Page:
In an effort to improve quality and reduce costs, Medicare conducts “demonstration projects.” These experiments in delivering medical care are tested in a few areas with the hope that, if they work, Medicare can apply them to the entire nation.
There’s just one problem. As the Congressional Budget Office has noted, they seldom work. After years of trying, Medicare has a hard time coming up with a demonstration project that improves the quality and cuts the cost of medical care.
Until now, that is. As reported by amednews.com:
A Medicare test project that emphasized care coordination to keep patients from going back to the hospital scored lower readmission rates compared with similar regions without such a program in place.
A study on the Medicare quality improvement organization pilot in the Jan. 23/30 Journal of the American Medical Association reported that 30-day readmission rates in 14 communities were reduced by 5.7% over two years beginning in 2008. In an average locale serving 50,000 Medicare beneficiaries, the care coordination model would cost $1 million a year but also save $4 million by preventing return trips to hospitals, said lead author Jane Brock, MD, MSPH.
Naturally, the folks who run Medicare are quite happy:
Following the success during the trial period, the Centers for Medicare & Medicaid Services has moved to expand these improvement groups nationwide by 2014. Researchers believe the program could save the system billions of dollars nationally.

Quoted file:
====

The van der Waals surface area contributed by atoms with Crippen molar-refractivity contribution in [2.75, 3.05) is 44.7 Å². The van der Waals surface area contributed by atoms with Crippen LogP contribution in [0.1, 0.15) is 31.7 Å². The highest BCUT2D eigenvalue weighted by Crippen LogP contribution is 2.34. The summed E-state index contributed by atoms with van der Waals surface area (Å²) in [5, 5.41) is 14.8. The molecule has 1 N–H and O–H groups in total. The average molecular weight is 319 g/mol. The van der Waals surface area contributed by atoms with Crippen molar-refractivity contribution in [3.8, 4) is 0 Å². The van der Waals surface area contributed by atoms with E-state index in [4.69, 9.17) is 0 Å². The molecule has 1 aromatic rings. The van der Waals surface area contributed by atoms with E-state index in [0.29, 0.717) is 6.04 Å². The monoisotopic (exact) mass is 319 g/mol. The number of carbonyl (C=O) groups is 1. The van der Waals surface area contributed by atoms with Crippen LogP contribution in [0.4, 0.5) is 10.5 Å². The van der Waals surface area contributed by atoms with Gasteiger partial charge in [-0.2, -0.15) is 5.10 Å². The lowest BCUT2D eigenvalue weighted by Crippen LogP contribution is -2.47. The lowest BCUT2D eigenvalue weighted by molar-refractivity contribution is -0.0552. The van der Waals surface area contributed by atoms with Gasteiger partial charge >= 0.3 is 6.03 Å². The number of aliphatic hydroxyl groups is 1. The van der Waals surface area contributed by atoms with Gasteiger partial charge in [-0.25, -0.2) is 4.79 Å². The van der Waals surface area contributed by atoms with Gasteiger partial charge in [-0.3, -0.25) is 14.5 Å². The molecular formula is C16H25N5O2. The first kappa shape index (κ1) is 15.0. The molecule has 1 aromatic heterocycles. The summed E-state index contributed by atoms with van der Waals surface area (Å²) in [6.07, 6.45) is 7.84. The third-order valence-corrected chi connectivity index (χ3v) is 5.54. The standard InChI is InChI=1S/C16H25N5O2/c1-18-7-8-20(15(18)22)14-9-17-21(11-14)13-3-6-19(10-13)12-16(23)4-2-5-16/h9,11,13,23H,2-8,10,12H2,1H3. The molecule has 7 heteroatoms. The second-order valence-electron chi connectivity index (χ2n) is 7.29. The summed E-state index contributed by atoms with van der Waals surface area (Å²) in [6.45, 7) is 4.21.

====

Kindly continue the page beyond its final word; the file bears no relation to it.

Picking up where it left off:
It sounds almost too good to be true. And if you look at the actual JAMA article, it probably is.
In this demonstration project, 14 communities participated in a system to improve “care transitions”—i.e. moving from the hospital to one’s home or nursing home—for Medicare patients. The researchers found that in the communities in the demonstration project hospital readmissions were reduced .56 per 1000 per quarter versus communities not in the demonstration project.
However, to test whether that estimate of .56 is accurate, one uses a “confidence interval.” If the confidence interval is pretty close to the estimate—let’s say, in this case, it had been .50 on the low end and .60 on the high end—then researchers could be pretty confident that the estimate is accurate.
Here’s the rub: The actual confidence interval is 0.05 to 1.07. That’s a pretty wide range around .56. Worse, 0.05 on the low end is very close to zero, meaning that it’s possible that care transitions may have almost no effect on hospital readmissions.
It’s certainly not a good enough confidence interval for researchers to be saying that the project could save billions nationwide. A more accurate statement would be it could save billions but it might also save next to nothing.
Of course, that kind of statement doesn’t make the folks at CMS too happy.
For more on why Medicare demonstration projects don’t work, see this excellent piece by Megan McArdle.